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general medical paediatric patients, especially those who present as emergencies.
Guidelines on the management of common medical conditions
No guideline will apply to every patient, even where the diagnosis is clear-cut; there will always
be exceptions. These guidelines are not intended as a substitute for logical thought and must be
tempered by clinical judgement in the individual patient.
Prescribing regimens and nomograms
The administration of certain drugs, especially those given intravenously, requires great care if
hazardous errors are to be avoided. These guidelines do not include all guidance on the
indications, contraindications, dosage and administration for all drugs. Please refer to the British
National Formulary for Children (BNFc).
Recommendations are based on national guidance reflecting a balance between common
antibiotic sensitivities and the narrowest appropriate spectrum to avoid resistance but local
policies may reflect frequently encountered sensitivity patterns in individual local patient groups.
Recommendations are generic. Please check your local microbiology advice.
DO NOT attempt to carry out any of these practical procedures unless you have been trained to
do so and have demonstrated your competence.
Where there are different recommendations the following order of prioritisation is followed:
NICE > NPSA > SIGN > RCPCH > National specialist society > BNFc > Cochrane > Meta-
analysis > systematic review > RCT > other peer review research > review > local practice.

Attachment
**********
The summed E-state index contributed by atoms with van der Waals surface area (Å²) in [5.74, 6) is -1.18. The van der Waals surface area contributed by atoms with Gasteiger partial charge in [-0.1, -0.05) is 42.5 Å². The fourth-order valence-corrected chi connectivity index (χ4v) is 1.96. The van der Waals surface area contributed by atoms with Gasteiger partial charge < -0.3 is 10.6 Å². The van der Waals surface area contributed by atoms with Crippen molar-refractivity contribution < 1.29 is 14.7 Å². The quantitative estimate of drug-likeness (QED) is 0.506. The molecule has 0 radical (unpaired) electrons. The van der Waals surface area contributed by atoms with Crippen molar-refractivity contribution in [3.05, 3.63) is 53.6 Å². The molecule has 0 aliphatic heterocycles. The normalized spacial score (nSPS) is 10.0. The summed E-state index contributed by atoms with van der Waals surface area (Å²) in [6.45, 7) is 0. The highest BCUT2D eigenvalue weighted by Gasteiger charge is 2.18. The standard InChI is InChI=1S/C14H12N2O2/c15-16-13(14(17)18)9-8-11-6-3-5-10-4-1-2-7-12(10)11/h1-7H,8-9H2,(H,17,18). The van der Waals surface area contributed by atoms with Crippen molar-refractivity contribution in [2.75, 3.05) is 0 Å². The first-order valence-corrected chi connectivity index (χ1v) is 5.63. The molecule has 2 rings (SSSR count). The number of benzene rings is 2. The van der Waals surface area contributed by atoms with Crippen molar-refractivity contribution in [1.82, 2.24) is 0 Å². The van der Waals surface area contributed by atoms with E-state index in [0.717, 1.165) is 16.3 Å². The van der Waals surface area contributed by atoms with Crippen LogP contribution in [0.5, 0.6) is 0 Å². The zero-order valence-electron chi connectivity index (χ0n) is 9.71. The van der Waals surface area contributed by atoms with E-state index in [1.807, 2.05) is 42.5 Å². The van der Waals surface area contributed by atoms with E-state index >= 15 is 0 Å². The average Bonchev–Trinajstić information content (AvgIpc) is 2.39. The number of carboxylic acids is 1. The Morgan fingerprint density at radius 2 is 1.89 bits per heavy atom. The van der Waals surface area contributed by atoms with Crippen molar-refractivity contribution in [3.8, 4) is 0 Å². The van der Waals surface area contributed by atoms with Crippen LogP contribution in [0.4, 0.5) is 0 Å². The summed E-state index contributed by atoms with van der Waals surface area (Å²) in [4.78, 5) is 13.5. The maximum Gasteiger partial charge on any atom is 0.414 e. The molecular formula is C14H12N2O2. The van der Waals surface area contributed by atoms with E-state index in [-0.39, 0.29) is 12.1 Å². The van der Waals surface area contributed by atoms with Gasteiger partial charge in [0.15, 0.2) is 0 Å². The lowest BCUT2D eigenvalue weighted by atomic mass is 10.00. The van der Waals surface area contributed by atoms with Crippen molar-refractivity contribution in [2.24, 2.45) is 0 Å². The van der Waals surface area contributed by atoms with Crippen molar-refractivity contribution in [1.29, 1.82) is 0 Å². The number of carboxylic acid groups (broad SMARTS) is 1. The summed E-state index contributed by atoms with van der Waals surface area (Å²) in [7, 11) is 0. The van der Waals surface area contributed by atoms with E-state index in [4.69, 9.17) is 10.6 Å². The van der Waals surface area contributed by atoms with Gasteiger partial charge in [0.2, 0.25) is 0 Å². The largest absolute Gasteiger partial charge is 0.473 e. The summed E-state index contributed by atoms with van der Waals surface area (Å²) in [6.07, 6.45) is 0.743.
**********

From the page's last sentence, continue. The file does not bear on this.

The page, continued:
These have been written with reference to published medical literature and amended after
extensive consultation. Wherever possible, the recommendations made are evidence based.
Where no clear evidence has been identified from published literature the advice given
represents a consensus of the expert authors and their peers and is based on their practical
Where supporting evidence has been identified it is graded 1 to 5 according to standard criteria of
validity and methodological quality as detailed in the table below. A summary of the evidence
supporting each statement is available, with the original sources referenced. The evidence
summaries are being developed on a rolling programme which will be updated as each guideline
APLS – CARDIORESPIRATORY ARREST ● 3/3
Use hands-free paediatric pads in children, may be used anteriorly and posteriorly
Resume 2 min of cardiac compressions immediately after giving DC shock, without checking monitor or
feeling for pulse
Briefly check monitor for rhythm before next shock: if rhythm changed, check pulse
Adrenaline and amiodarone are given after the 3rd and 5th DC shock, and then adrenaline only every
other DC shock
Automatic external defibrillators (AEDs) do not easily detect tachyarrythmias in infants but may be used
at all ages, ideally with paediatric pads, which attenuate the dose to 50–80 J
Evidence suggests that presence at their child’s side during resuscitation enables parents to gain a
realistic understanding of efforts made to save their child. They may subsequently show less anxiety and
Designate 1 staff member to support parents and explain all actions
Team leader, not parents, must decide when it is appropriate to stop resuscitation
WHEN TO STOP RESUSCITATION
No time limit is given to duration of CPR
no predictors sufficiently robust to indicate when attempts no longer appropriate
cases should be managed on individual basis dependent on circumstances
Prolonged resuscitation has been successful in:
overdoses of cerebral depressant drugs (e.g. intact neurology after 24 hr CPR)
Discuss difficult cases with consultant before abandoning resuscitation
Identify and treat underlying cause
Heart rate and rhythm
Core and skin temperatures
Arterial blood gases and lactate
Central venous pressure
Arterial and central venous gases
Haemoglobin and platelets
Group and save serum for crossmatch
Sodium, potassium, U&E
Transfer to PICU
Hold team debriefing session to reflect on practice